A well-beloved ambassador arrives in many churches throughout the country this Sunday via the RCL (Track #1) lectionary: Esther. The inspiration for the Jewish feast of Purim, she is one of only a handful of biblical women who  regularly crosses the divide between religious and secular worlds. Memorialized in books and films, she is  beautiful, brave, kind, patient and smart. Remarkably expressive, she is the third most verbal woman in the Bible (1207 words are attributed to her), surpassed only by Judith and the unnamed woman in the Song of Solomon.

In a nutshell: Queen Esther saves her people from annihilation. Her name (Hadassah in Hebrew) appears 57 times in ten chapters of the book named after her. Esther’s story is told in two versions: in the first, the Hebrew/Old Testament Book of Esther, and in the Apocrypha. Interestingly, God’s name is never mentioned in the first; yet the additional Greek lines in the Apocrypha document her extensive prayers to God for guidance and courage.

Here’s the background for the lectionary reading this Sunday. Put your feet up and think of yourself as living in that time period, about 2500 years ago.

Part One: Life for virgins and kings

Esther is living in Persia, being raised by her uncle Mordecai, when news comes from the palace that King Ahasuerus is searching for a new queen.

Vashti, the current queen, has been ousted for not obeying the king’s orders to “show the peoples and the officials her beauty” during a celebration to commemorate “the great wealth of his kingdom.”

Reasons that Vashti might not have appeared: 1) she was tired of entertaining, as the party was at the end of 187 days of feasting; 2) the king’s eunuchs arrived to “collect” her, probably somewhat undiplomatically; 3) the king was drunk (the Bible says, “merry with wine”) and 4) Ahasuerus’ order for her to wear her crown must have made her wonder if that was all she would be wearing.

Her refusal embarrasses the king, causing him to send word throughout the country that such behavior would not be tolerated and that, “Every man should be master in his own house.” Yikes. Vashti disappears, apparently thrown into the great chasm reserved for women not wishing to parade naked in front of dozens, if not hundreds of strange men.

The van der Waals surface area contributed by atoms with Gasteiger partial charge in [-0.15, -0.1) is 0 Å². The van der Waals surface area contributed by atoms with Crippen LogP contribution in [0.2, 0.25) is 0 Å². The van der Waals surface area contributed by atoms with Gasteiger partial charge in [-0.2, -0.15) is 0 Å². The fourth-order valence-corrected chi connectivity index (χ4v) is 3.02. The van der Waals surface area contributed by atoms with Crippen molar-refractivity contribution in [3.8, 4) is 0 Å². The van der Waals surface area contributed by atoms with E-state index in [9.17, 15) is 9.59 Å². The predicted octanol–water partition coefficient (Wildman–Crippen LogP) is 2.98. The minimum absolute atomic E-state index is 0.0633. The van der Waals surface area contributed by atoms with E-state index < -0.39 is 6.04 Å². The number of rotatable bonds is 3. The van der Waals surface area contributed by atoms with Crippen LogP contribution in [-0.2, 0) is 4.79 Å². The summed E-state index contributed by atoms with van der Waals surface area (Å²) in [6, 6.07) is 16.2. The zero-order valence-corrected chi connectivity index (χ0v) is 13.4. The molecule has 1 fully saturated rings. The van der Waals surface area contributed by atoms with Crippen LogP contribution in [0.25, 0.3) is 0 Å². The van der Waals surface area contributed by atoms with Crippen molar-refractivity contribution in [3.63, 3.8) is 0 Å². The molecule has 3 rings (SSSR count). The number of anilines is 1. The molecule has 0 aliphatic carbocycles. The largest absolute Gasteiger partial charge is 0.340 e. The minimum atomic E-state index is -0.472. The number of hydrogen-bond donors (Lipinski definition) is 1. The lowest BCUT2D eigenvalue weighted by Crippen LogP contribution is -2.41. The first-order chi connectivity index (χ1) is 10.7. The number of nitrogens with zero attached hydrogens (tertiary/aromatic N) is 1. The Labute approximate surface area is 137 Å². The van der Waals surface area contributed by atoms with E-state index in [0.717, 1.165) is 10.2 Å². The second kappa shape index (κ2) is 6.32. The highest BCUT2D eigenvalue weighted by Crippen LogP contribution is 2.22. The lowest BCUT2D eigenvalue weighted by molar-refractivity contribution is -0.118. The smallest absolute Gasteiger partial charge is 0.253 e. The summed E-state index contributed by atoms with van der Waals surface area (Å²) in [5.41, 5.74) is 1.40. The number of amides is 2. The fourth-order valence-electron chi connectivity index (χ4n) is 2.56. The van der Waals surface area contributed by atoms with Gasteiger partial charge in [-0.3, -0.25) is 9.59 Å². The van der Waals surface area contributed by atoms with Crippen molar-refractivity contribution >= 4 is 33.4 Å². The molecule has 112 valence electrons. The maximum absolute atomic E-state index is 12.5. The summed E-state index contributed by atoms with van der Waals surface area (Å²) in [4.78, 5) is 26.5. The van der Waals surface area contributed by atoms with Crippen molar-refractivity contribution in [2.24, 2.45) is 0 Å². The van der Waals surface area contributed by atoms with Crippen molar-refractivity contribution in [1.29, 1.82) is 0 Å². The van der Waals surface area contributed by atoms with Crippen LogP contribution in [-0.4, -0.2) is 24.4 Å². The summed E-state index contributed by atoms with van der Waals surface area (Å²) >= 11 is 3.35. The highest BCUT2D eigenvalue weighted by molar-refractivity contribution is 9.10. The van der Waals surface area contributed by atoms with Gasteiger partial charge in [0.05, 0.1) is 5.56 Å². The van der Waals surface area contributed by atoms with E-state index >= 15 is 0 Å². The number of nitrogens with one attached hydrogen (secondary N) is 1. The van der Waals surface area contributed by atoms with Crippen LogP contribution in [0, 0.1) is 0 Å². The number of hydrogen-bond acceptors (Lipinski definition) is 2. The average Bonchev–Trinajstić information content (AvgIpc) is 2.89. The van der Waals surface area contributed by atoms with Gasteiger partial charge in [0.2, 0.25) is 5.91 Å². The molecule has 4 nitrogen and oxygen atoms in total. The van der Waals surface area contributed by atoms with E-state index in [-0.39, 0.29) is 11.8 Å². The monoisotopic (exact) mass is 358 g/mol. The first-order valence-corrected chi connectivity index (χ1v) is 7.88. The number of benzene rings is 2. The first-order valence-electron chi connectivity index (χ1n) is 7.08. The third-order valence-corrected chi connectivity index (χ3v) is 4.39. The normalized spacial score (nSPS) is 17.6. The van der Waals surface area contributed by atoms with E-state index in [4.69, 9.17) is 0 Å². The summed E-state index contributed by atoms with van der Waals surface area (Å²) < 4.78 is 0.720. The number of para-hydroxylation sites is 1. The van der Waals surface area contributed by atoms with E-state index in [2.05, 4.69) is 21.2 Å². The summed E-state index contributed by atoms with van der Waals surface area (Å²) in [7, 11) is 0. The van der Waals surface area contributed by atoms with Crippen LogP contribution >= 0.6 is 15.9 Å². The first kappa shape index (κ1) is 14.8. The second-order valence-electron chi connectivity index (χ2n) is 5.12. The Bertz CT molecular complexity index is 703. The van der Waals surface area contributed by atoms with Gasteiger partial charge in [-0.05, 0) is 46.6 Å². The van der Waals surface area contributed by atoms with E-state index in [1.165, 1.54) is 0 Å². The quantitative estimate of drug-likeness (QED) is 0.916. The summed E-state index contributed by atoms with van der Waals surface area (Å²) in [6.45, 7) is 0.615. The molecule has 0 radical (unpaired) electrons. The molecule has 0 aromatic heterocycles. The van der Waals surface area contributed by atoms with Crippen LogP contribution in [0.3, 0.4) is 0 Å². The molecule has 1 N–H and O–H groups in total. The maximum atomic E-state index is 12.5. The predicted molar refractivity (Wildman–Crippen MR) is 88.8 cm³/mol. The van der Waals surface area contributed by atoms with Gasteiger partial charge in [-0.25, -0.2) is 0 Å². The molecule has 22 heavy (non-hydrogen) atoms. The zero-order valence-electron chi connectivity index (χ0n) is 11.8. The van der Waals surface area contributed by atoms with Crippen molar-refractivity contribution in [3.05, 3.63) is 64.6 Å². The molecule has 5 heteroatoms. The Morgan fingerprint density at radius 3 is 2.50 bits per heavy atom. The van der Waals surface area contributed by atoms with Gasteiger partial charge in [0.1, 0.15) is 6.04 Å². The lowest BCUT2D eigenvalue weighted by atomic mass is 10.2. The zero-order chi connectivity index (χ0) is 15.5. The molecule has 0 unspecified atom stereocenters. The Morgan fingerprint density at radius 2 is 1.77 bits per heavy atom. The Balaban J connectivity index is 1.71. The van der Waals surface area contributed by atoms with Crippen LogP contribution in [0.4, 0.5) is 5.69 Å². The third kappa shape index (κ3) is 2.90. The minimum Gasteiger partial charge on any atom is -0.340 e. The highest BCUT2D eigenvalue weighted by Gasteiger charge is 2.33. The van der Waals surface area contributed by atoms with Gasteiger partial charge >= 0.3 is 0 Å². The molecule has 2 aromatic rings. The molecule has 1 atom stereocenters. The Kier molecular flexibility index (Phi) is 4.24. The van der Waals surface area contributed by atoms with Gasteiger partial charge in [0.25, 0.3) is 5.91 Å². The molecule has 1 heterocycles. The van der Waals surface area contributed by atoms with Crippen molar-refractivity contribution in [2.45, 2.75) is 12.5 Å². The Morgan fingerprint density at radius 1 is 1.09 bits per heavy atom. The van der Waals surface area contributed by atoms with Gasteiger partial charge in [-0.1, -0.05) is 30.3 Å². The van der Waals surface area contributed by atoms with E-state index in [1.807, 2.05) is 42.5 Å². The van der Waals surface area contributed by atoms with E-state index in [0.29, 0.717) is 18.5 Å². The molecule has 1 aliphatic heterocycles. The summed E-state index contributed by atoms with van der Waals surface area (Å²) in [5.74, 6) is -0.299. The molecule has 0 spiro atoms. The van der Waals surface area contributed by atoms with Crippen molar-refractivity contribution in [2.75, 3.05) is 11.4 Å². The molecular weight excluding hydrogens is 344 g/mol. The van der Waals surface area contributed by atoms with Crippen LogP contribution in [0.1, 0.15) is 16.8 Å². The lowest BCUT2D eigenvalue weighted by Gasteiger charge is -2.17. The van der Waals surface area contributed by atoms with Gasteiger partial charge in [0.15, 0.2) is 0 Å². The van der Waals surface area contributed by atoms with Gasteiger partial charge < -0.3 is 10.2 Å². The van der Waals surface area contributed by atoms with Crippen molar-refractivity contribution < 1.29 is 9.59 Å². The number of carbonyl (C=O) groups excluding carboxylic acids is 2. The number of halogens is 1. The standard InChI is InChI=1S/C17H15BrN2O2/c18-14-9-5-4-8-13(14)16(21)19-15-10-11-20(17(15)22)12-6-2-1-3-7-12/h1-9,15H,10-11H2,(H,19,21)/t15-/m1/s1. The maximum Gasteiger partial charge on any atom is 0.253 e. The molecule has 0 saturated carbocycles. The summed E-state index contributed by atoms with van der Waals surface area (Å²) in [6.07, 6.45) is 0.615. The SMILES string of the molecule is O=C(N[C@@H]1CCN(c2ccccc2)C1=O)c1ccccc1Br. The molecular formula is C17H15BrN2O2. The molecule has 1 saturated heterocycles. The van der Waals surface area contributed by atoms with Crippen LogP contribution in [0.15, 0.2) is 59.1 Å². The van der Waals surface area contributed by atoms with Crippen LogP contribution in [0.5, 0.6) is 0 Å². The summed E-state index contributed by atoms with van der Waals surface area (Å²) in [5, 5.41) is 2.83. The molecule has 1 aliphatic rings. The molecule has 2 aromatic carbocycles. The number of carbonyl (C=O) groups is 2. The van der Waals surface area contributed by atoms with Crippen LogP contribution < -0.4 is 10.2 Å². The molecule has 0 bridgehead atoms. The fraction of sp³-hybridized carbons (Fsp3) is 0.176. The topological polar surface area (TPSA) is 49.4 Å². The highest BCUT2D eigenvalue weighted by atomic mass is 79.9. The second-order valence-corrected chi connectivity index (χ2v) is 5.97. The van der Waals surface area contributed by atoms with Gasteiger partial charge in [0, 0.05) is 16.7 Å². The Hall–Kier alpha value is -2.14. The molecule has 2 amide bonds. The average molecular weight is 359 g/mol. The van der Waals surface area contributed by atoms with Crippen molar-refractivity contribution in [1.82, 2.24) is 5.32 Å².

Eventually a net is cast to “gather all the beautiful young virgins” into the king’s harem, and Esther is caught up in the sweep. When her night with Ahasuerus arrives, she apparently pleases him and is named queen.

Part Two: The treachery begins

Mordecai, sitting on a bench outside the palace gate, overhears two of the king’s eunuchs discuss their plans to assassinate Ahasuerus. He tells Esther, Esther tells the king, the eunuchs are hanged, and the event is recorded in the palace books.

Soon after, the king promotes his favorite advisor, Haman, to be the kingdom’s top official and requires that all bow and do obeisance to Haman. But when Haman passes Mordecai on his way home, the old Jew refuses—knowing that he is to bow only to God.

The Bible says that although Haman is infuriated, he thought it beneath him to censure Mordecai directly. Rather, he swears to eliminate all Jews throughout the kingdom. Sadly, the king agrees.

With Jews in deep mourning throughout the country, Mordecai puts on sackcloth and ashes and goes wailing through the city “with a loud and bitter cry.” (Esther 4:1) Esther hears of his distress and knows that she and her people are facing genocide. Mordecai then urges her to intervene with the king—but there is a problem. No one, including Esther, is allowed to talk with the King without first being summoned, upon pain of death.

The king still does not know that Esther is Jewish. And in a move that resonates through the ages, she asks for three days of fasting from her fellow Jews. Saying she will fast as well, she agrees to go to the king, “though it is against the law; and if I perish, I perish.” (Esther 4:16)

Dressing in her royal robes, she stands in the king’s hallway, waiting permission to enter. He sees her, summons her…and she asks him and Haman to a party that she will throw in the king’s honor.

Haman, puffed up with pride that he will attend, walks home to share the good news with his wife and friends, also telling them about the irritating Mordecai who still refuses to bow when he passes by. They respond: “Build a gallows fifty cubits high and hang him!”

Part Three: Exoneration

As the shadow of the newly-built gallows haunts him, King Ahasuerus cannot sleep. He fights his insomnia by having the palace ledger read to him, hoping that the minutiae will leave him snoring—but jerks to attention when he hears the detailed notation about Mordecai saving him from the earlier assassination attempt.

Realizing that he has never rewarded Mordecai, he asks his servants, “What shall be done for the man whom the king wishes to honor?” Haman, overhearing this, assumes that Ahasuerus wants to honor him and suggests a royal parade through the city.

“Great,” replies the king. “Go get Mordecai.” And so the tide turns.

The promised party occurs. The king asks Esther again to make her request, and she does, for her own life and that of her fellow Jews. The truth comes out. Ahasuerus is incensed at Haman, and when the King walks away to the palace garden for a minute, Haman throws himself on Esther, begging her forgiveness. Bad goes to worse for Haman, for the king thinks he is sexually assaulting his wife.

A body swings from the gallows that very day—and it is not Mordecai’s. Haman has met his match in God’s servant Esther.

The moral of the story? Bravery and loyalty are the keywords here. Esther could have walked away from a dangerous situation and thought only of herself. Instead, she risked her life to save her people–and has been an inspiration for centuries.

A hero of the faith, indeed.

Text adapted from Bible Women: All Their Words and Why They Matter, published by Forward Movement, 2014

Photo: Noël Bailey